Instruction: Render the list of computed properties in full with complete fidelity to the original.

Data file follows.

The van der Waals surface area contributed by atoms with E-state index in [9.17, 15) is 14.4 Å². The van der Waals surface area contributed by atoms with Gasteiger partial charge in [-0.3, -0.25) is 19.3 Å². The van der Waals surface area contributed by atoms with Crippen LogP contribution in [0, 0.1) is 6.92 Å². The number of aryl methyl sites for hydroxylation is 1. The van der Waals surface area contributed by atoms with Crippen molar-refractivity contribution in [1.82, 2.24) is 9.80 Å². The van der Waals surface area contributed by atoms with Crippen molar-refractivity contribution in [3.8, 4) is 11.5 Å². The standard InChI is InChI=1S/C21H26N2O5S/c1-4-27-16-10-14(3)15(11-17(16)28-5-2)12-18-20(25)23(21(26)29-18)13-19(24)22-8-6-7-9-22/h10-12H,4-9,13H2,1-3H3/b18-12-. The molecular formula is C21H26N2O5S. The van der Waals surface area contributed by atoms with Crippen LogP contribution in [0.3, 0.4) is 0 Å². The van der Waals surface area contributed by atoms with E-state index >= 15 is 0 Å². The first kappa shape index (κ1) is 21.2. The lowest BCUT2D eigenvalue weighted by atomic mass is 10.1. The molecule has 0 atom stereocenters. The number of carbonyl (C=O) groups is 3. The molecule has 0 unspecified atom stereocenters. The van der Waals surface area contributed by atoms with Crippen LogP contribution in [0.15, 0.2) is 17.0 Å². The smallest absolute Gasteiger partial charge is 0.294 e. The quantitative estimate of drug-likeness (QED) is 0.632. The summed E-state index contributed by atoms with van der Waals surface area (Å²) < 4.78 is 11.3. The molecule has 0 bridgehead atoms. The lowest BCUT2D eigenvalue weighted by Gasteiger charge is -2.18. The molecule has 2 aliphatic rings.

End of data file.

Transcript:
The van der Waals surface area contributed by atoms with E-state index in [9.17, 15) is 14.4 Å². The van der Waals surface area contributed by atoms with Gasteiger partial charge in [-0.3, -0.25) is 19.3 Å². The van der Waals surface area contributed by atoms with Crippen LogP contribution in [0, 0.1) is 6.92 Å². The number of aryl methyl sites for hydroxylation is 1. The van der Waals surface area contributed by atoms with Crippen molar-refractivity contribution in [1.82, 2.24) is 9.80 Å². The van der Waals surface area contributed by atoms with Crippen molar-refractivity contribution in [3.8, 4) is 11.5 Å². The standard InChI is InChI=1S/C21H26N2O5S/c1-4-27-16-10-14(3)15(11-17(16)28-5-2)12-18-20(25)23(21(26)29-18)13-19(24)22-8-6-7-9-22/h10-12H,4-9,13H2,1-3H3/b18-12-. The molecular formula is C21H26N2O5S. The van der Waals surface area contributed by atoms with Crippen LogP contribution in [0.3, 0.4) is 0 Å². The van der Waals surface area contributed by atoms with E-state index >= 15 is 0 Å². The first kappa shape index (κ1) is 21.2. The lowest BCUT2D eigenvalue weighted by atomic mass is 10.1. The molecule has 0 atom stereocenters. The number of carbonyl (C=O) groups is 3. The molecule has 0 unspecified atom stereocenters. The van der Waals surface area contributed by atoms with Crippen LogP contribution in [0.15, 0.2) is 17.0 Å². The smallest absolute Gasteiger partial charge is 0.294 e. The quantitative estimate of drug-likeness (QED) is 0.632. The summed E-state index contributed by atoms with van der Waals surface area (Å²) < 4.78 is 11.3. The molecule has 0 bridgehead atoms. The lowest BCUT2D eigenvalue weighted by Gasteiger charge is -2.18. The molecule has 2 aliphatic rings.